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R.I. bill seeks changes in stagnate open records law

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  1. Freedom of Information
After more than a decade of a stagnate public records law, new legislation was discussed Wednesday in a Rhode Island…

After more than a decade of a stagnate public records law, new legislation was discussed Wednesday in a Rhode Island House committee hearing that would, among other things, decrease the amount of time agencies have to respond to records requests and increase fines for noncompliance.

The proposed bill would limit the time to three days instead of the current 10, with some exceptions. Police departments would have just 24 hours to respond to requests seeking arrest reports. Agencies facing larger and more complicated requests would see their time frame reduced from 30 days to 20.

Public agencies not complying with these time limits would face fines of $15,000, up from the current $1,000.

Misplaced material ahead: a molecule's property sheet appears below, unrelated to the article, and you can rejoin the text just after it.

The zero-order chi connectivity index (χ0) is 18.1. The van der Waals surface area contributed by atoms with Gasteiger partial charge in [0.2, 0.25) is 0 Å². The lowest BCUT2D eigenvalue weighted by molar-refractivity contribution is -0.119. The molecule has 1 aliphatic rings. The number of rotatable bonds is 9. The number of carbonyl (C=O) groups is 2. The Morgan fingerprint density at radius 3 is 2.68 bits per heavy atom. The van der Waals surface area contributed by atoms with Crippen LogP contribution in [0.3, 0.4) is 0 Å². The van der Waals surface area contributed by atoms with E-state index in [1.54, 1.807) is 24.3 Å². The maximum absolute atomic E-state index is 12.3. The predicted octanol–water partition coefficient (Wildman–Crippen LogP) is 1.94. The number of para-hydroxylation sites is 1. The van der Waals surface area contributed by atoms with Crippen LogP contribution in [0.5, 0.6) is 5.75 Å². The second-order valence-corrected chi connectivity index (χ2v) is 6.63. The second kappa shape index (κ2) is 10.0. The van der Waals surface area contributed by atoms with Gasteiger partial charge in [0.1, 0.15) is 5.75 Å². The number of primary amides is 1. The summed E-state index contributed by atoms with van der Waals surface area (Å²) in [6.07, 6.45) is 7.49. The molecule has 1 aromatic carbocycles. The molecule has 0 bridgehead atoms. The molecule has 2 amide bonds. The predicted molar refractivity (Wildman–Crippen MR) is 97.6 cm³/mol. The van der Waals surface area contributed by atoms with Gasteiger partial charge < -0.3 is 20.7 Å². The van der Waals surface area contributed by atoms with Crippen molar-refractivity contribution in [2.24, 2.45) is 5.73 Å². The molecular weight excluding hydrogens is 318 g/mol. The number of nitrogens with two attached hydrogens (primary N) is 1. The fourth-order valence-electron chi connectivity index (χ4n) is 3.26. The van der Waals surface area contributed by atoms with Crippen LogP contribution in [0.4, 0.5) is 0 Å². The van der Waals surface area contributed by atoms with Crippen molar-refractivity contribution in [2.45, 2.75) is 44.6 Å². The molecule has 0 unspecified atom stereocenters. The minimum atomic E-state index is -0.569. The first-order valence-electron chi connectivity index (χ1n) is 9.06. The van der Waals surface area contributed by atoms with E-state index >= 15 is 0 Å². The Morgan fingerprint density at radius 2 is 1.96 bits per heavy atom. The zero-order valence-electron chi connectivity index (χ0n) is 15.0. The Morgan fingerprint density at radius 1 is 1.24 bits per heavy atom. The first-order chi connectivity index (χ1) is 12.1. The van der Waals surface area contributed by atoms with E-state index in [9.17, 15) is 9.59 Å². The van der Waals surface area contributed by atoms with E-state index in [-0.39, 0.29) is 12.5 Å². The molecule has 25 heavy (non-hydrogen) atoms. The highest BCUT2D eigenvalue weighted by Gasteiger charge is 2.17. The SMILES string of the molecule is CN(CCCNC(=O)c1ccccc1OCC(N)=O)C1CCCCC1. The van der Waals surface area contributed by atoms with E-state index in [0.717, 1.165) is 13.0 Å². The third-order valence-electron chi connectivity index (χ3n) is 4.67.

Although opponents of the bill say these new requirements would create insurmountable financial hurdles for public bodies, supporters of the bill think the changes would help Rhode Island catch up to other New England states in terms of an effective open records statute. Aside from Massachusetts, all other nearby states have time limits of five days or less, said Steven Brown, executive director of the American Civil Liberties Union chapter in the state.

“Providing access to public records should be among the priorities of any government agency,” Brown said. “It is providing assistance to the public in a matter that a public body should be eager to do. It’s more changing a mindset than imposing additional burdens.”

Another major facet of the legislation includes requiring all state agencies to train employees who are designated to respond to records requests and show in writing that the training occurred. Additionally, individuals would not have to identify themselves when seeking public documents or say why they’re asking for them.

The bill is currently facing committee discussion in the state House, with a companion bill making its way through the state Senate as well.